','

' ); } ?>

I grew up in an Italian family, which meant three things:

1)   A lot of laughing.

2)    A lot of swearing.

3)   A lot of food.

All three were on display every Sunday, when our table overfloweth with conversation, mushroom risotto, roasted veal, homemade tiramisu, and onion soup.

That’s right, onion soup. In many Italian families, grandmother’s marinara is the cherished recipe, passed down from generation to generation. In mine, it was onion soup. It wasn’t even an Italian recipe, but my grandfather swore by it his entire life—for very good reason.

When he immigrated to America from Italy right after the turn of the century, my grandfather traveled by boat. It wasn’t exactly Royal Caribbean. He was on an old, rickety ship packed to capacity. There wasn’t enough food, water, fresh air, or room to move. During the journey, dozens of people got sick and many died. At the time, even getting a cold was such a matter of life and death that people started to respond with “God Bless You” whenever someone sneezed.

About halfway across the Atlantic, my grandfather got sick too. He was wheezing, shivering, and burning up all at once. He thought he was a goner.

Then he met one of the onboard chefs, a Frenchman who claimed to have a recipe that would cure my grandfather that day. And it was really simple: Chop a whole white onion, add some water and a dash of salt and pepper, stir in one chicken bouillon cube (a modern addition), and boil. After 15 minutes, throw in a finely chopped clove of garlic and simmer for a few hours.

No cheese. No bread. Just plain old onion soup.

The chef gave my grandfather a bowl and told him to wrap himself in a few blankets and sit just outside the engine room, where it was crazy hot. The chef claimed he’d sweat out all the toxins. My grandfather obeyed and, sure enough, his fever disappeared within a few hours.

As a kid, whenever my sister and I were feeling under the weather, my grandfather would tell us this story. When we sneezed, we needed onion soup. When we scraped a knee, onion soup. When we didn’t sleep well, more soup for you. The answer was always onion soup.

At first, I didn’t really believe him. How could a soup made solely of onions and water have some magical power? But sure enough, whenever I felt like garbage, my mother would whip up a pot of grandfather’s famous onion soup. I’d wrap myself as tightly as possible in as many blankets as I could find and wait for the magic to happen. It always worked.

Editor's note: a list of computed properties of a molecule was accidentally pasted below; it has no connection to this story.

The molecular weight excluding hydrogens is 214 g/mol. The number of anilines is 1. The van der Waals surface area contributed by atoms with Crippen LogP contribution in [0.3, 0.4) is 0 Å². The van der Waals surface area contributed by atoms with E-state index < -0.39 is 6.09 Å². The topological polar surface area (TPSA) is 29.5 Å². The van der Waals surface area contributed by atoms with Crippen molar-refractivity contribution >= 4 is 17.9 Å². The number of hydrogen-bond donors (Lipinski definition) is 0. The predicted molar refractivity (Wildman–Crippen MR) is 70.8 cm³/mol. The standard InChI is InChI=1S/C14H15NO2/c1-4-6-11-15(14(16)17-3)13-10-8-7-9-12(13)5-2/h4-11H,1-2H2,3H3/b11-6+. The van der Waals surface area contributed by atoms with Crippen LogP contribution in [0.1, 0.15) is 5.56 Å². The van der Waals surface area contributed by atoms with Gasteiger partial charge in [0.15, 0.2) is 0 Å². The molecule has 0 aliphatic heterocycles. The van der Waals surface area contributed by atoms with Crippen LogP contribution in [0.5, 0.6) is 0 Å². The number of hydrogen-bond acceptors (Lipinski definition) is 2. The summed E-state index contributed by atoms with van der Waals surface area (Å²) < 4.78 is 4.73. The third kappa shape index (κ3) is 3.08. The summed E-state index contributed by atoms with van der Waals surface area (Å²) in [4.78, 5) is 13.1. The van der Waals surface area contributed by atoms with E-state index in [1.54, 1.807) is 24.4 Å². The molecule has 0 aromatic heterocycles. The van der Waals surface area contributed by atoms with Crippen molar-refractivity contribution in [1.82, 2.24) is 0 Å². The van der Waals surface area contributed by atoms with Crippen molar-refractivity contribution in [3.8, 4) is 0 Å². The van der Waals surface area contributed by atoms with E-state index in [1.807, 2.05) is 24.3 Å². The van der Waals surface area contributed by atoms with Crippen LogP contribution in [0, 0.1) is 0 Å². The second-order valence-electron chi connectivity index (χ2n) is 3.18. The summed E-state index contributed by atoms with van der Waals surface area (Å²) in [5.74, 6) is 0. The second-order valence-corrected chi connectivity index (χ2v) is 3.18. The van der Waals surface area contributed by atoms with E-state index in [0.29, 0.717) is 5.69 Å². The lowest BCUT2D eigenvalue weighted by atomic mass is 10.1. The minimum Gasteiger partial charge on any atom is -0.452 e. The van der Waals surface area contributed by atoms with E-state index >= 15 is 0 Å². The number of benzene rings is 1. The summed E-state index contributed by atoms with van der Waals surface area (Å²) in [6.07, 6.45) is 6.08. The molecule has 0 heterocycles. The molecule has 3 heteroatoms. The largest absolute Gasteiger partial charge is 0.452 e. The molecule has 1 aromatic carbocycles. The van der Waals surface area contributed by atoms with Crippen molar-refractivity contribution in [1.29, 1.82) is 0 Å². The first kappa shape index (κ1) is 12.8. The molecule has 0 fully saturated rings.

When you think about it, I shouldn’t have been surprised. For years, children have been slurping down chicken soup to fight the common cold. Studies suggest that chicken soup may have anti-inflammatory properties, and the aroma alone may help clear your sinuses.

In Japan, miso soup is a staple. Made from fermented soybeans and grain, miso is packed full of vitamins and is known for improving gut health, which is critical to your overall health and well-being.

In Mexico, families stir up pieces of fried tortilla in a soothing broth of onion, tomato, garlic, and chili powder. The heat from the chili powder serves as a natural decongestant, and the garlic can help reduce the length of your cold.

And onions? They’ve been considered a preventative medicine since the dawn of time. Even the Roman emperor Nero was known to eat onions by the handful to fight off colds.

To this day, I still make myself onion soup when I’m feeling under the weather. My grandfather taught me how to be in tune with my body from an early age. He’d always say, “If you listen, your body will tell you when it’s time to break out the soup before it’s too late.”

As for my family, well, they’re still skeptics. My wife claims that the only thing onion soup cures is a nice-smelling home. She won’t even come near me when I’m making it, but that’s probably for the best: I wouldn’t want her to get sick.

Want more hard-hitting advice on resiliency, leadership, and whole-body health?

Live Better. Join the Network. 

Aroo!